Category: Resources

How are computers in the classroom really doing?

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By , November 22, 2010 11:31 am

This weekend, I was hit by two interesting finds in my Twitter feeds. The first takes a look at what the Alberta Teachers Association – ATA –  (via @joe_bower) thinks needs to be changed to get computers in the classroom to “actually do something (my words)”. The second is a comment from Alan Kay who goes over some points as to how computers in the classroom have actually failed. Looking to Alan’s points first. He likens what has been done with computers in the classroom to people playing Guitar Hero – players experience the fantasy of being able to play, but in reality learn nothing. Going further,he is frustrated that schools, and society at large have yet to really make use of the technologies made available through the computer to be intellectual amplifiers, rather it seems that computers, specifically consumer computer technology has essentially become the “next legal drug”. Kay suggests that evidence for this can be had if you take a look at how education, which is supposed to (in his interpretation) create a sophisticated voting public, has not been able to deliver on its mission. It seems that many of his frustrations are around the inability of those involved in any given stage of the computers in education process to focus on the curriculum.

The ATA, in its new report looks at changing from the “new chalk” approach that has seen new technologies be used in old methods to shifting to a more problem based curriculum that might encourage new ways of teaching out of necessity. The use of technology to merely create and process more administrative data is also called into question, as it seems to enable the conservative nature of education rather than encourage its ability to change. Technologies in the classroom should be used to create knowledge that is unique to each student and emergent of the situations that the student is presented with as opposed to funneling student responses into a standard score. Finally, it looks at something that the University Academy has started to realize now as well, the distinct and often fiercely independent disciplinary domains of knowledge that have been used for the past hundred years or so are indeed part of the problem and should be revised to recognize the connections rather than the distinctions.

All this was certainly interesting reading. I found that Kay was a bit too gloomy, and the ATA, a bit too optimistic. For my money, the truth is somewhere in the middle. I would love to be able to read more about what Kay has done with respect to technology integration, as a trade article is not really representative of his body of work (I think the only reason it came to light is because of the iPad/Dynabook comparison). I also hope that in some way I can help to effect change within the province and bring forward what some of the ATA has said. There is hope on that front. We now have some schools that are open year round, something that only took perhaps decades. The change of curriculum from Bio/Phys/Chem to Science to the Art of Science hopefully can be done in less time. I think it would be really cool if by the time that my daughter and her cohort hit Div II, that they only have three subject – Art of Science, Science of Art and Human Motion.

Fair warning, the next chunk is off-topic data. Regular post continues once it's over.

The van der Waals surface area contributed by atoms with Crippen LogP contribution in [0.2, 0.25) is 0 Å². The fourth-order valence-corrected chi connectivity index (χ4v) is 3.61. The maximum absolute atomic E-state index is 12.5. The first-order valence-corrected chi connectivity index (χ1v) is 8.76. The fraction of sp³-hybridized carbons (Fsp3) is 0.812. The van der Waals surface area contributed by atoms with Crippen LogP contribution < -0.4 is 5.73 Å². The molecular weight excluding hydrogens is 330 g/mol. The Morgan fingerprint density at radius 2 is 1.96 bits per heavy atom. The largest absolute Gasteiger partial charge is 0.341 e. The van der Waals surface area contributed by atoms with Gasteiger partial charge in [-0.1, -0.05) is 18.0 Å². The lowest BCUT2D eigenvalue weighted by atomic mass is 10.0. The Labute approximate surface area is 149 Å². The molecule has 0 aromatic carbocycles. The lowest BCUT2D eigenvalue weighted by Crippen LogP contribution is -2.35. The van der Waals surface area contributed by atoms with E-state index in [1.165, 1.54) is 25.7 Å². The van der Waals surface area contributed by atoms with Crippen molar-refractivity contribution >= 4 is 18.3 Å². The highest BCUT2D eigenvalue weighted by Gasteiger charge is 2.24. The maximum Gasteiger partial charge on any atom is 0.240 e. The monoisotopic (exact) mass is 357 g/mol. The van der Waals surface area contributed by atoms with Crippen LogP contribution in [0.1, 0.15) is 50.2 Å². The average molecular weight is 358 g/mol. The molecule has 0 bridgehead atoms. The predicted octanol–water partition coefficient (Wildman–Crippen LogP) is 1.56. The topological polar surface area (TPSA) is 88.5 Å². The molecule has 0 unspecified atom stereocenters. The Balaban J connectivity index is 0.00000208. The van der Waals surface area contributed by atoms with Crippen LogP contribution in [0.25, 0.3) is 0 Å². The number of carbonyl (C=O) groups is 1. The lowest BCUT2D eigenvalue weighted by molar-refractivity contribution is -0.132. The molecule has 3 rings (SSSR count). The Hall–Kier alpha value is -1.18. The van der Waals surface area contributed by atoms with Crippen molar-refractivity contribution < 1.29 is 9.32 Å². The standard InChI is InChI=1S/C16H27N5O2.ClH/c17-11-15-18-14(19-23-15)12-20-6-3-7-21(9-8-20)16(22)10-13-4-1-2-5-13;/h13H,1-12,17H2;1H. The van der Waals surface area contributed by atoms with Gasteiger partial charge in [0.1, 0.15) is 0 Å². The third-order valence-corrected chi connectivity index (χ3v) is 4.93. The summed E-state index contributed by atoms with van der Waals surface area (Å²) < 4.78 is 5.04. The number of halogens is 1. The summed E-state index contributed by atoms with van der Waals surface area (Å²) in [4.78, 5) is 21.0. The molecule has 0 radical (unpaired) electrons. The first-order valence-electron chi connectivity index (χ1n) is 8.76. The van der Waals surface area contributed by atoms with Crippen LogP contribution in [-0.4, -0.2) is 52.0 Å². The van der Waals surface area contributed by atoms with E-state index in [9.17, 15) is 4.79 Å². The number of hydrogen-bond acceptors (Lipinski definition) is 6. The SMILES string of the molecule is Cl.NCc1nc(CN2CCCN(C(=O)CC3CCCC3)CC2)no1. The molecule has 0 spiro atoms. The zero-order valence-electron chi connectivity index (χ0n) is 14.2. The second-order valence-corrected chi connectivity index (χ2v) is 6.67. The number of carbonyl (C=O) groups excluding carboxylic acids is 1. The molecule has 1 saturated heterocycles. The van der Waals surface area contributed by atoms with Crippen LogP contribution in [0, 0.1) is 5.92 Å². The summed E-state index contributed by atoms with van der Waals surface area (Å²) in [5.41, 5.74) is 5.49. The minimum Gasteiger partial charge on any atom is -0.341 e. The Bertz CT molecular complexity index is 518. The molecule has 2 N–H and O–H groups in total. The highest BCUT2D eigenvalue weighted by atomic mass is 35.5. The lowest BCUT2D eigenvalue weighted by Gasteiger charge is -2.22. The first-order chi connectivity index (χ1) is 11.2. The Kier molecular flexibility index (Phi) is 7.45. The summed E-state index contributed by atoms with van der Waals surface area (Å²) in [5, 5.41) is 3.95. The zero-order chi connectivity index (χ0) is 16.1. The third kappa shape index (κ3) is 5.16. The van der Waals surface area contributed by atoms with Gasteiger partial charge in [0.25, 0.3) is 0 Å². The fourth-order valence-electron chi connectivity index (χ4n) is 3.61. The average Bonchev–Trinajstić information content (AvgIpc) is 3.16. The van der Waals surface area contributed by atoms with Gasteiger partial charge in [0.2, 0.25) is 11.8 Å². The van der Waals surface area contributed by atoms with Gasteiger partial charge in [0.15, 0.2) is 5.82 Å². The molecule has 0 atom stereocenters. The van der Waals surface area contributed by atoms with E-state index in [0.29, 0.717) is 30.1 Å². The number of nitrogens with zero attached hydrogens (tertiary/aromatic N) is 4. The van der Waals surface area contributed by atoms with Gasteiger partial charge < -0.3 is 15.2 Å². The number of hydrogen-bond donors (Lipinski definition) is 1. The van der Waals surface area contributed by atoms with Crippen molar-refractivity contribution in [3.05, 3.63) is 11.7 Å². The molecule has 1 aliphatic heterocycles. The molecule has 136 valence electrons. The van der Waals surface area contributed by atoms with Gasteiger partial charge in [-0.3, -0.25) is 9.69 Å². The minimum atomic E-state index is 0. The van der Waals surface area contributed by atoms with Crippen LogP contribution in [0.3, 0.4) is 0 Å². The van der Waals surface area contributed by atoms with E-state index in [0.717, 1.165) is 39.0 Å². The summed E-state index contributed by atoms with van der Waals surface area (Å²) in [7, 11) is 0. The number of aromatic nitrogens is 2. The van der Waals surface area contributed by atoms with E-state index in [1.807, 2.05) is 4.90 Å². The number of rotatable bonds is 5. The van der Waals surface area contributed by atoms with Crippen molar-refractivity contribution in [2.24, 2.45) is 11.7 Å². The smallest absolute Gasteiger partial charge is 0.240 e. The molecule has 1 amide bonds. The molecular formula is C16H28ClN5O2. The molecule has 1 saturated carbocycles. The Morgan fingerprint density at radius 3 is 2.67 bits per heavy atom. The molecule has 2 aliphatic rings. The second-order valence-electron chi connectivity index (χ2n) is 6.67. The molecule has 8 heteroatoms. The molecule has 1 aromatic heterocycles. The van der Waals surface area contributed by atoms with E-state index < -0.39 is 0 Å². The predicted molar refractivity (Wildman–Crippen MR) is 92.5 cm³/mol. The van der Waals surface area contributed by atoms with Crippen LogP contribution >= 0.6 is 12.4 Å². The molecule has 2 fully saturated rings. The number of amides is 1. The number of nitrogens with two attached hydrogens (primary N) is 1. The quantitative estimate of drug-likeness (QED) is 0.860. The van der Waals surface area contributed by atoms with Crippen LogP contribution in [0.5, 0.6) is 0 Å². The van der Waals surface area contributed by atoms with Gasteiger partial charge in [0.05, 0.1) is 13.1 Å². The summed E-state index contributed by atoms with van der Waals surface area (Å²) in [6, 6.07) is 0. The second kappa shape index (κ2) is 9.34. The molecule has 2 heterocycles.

Edit: And of course, at it often happens, later in the day, I find another interesting resource that talks about the same thing – this time Mashable‘s take on how computers are helping in Education – part of their Education Tech Series. Some of the points, specifically when it comes to Kay vs Mashable, I would say that with the exception of ebooks and more efficient assessment, Mashable’s list is pretty good. Showing how computers have been used to extend the capacity of students to be able to take in and manipulate data and then synthesize it in novel ways and with others who are not physically in the same location. I would however have to agree with Kay with regards to this list. These examples are the exceptions, not the rule when it comes to computers in the classroom. Even though every school in a district may do the same thing, without the ability or structure within the school and the society within which it exists, students are not really using the computer for what it could do. They are jumping through hoops to meet a standardized assessment (hence not agreeing with all the Mashable points) and only providing the impression that they are capable, ala Guitar Hero. Some students are of course going to be able to transfer the skills and knowledge in spite of the school and the society, but these are few and far between. So perhaps the next question should be… do we really need all students to understand computing and the ways and means that it can extend capacity in the same manner?

Sir Ken on, what else, reforming education

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By , October 20, 2010 2:30 pm